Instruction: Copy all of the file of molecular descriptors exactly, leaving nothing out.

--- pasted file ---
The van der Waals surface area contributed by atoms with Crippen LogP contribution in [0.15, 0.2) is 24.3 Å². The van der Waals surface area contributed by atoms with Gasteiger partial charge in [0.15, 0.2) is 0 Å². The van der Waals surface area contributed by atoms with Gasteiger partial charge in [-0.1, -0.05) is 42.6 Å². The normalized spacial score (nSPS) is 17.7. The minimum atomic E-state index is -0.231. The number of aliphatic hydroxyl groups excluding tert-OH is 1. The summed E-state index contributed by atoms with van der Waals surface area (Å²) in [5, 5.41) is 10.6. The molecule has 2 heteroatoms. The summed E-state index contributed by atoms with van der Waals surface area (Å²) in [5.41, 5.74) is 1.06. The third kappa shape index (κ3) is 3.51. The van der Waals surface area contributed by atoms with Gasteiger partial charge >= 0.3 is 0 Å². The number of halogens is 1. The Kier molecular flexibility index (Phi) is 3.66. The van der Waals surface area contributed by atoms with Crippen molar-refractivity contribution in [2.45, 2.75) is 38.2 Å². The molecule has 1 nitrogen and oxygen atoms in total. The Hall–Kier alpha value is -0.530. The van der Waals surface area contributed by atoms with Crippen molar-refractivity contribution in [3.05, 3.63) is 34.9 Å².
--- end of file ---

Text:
The van der Waals surface area contributed by atoms with Crippen LogP contribution in [0.15, 0.2) is 24.3 Å². The van der Waals surface area contributed by atoms with Gasteiger partial charge in [0.15, 0.2) is 0 Å². The van der Waals surface area contributed by atoms with Gasteiger partial charge in [-0.1, -0.05) is 42.6 Å². The normalized spacial score (nSPS) is 17.7. The minimum atomic E-state index is -0.231. The number of aliphatic hydroxyl groups excluding tert-OH is 1. The summed E-state index contributed by atoms with van der Waals surface area (Å²) in [5, 5.41) is 10.6. The molecule has 2 heteroatoms. The summed E-state index contributed by atoms with van der Waals surface area (Å²) in [5.41, 5.74) is 1.06. The third kappa shape index (κ3) is 3.51. The van der Waals surface area contributed by atoms with Gasteiger partial charge >= 0.3 is 0 Å². The number of halogens is 1. The Kier molecular flexibility index (Phi) is 3.66. The van der Waals surface area contributed by atoms with Crippen molar-refractivity contribution in [2.45, 2.75) is 38.2 Å². The molecule has 1 nitrogen and oxygen atoms in total. The Hall–Kier alpha value is -0.530. The van der Waals surface area contributed by atoms with Crippen molar-refractivity contribution in [3.05, 3.63) is 34.9 Å².